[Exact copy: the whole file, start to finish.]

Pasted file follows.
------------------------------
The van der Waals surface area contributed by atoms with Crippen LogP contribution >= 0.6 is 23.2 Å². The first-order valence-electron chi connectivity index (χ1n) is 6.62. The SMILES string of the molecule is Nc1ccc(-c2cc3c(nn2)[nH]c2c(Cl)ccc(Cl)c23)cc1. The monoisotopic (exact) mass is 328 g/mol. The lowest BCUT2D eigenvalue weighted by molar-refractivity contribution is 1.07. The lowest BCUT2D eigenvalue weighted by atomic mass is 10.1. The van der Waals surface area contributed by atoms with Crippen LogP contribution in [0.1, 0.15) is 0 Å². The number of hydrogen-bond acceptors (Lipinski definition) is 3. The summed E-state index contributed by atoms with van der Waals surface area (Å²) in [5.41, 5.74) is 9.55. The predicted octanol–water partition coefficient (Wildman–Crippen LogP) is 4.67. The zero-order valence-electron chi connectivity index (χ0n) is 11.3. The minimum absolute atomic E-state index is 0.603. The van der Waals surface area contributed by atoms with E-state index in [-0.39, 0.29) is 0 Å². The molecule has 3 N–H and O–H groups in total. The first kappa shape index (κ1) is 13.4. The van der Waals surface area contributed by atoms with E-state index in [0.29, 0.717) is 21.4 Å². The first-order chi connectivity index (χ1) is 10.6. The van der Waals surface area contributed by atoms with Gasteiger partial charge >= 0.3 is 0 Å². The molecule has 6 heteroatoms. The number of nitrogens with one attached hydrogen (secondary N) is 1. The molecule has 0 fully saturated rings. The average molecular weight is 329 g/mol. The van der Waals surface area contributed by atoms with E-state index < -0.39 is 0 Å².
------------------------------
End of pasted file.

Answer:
The van der Waals surface area contributed by atoms with Crippen LogP contribution >= 0.6 is 23.2 Å². The first-order valence-electron chi connectivity index (χ1n) is 6.62. The SMILES string of the molecule is Nc1ccc(-c2cc3c(nn2)[nH]c2c(Cl)ccc(Cl)c23)cc1. The monoisotopic (exact) mass is 328 g/mol. The lowest BCUT2D eigenvalue weighted by molar-refractivity contribution is 1.07. The lowest BCUT2D eigenvalue weighted by atomic mass is 10.1. The van der Waals surface area contributed by atoms with Crippen LogP contribution in [0.1, 0.15) is 0 Å². The number of hydrogen-bond acceptors (Lipinski definition) is 3. The summed E-state index contributed by atoms with van der Waals surface area (Å²) in [5.41, 5.74) is 9.55. The predicted octanol–water partition coefficient (Wildman–Crippen LogP) is 4.67. The zero-order valence-electron chi connectivity index (χ0n) is 11.3. The minimum absolute atomic E-state index is 0.603. The van der Waals surface area contributed by atoms with E-state index in [-0.39, 0.29) is 0 Å². The molecule has 3 N–H and O–H groups in total. The first kappa shape index (κ1) is 13.4. The van der Waals surface area contributed by atoms with E-state index in [0.29, 0.717) is 21.4 Å². The first-order chi connectivity index (χ1) is 10.6. The van der Waals surface area contributed by atoms with Gasteiger partial charge >= 0.3 is 0 Å². The molecule has 6 heteroatoms. The number of nitrogens with one attached hydrogen (secondary N) is 1. The molecule has 0 fully saturated rings. The average molecular weight is 329 g/mol. The van der Waals surface area contributed by atoms with E-state index < -0.39 is 0 Å².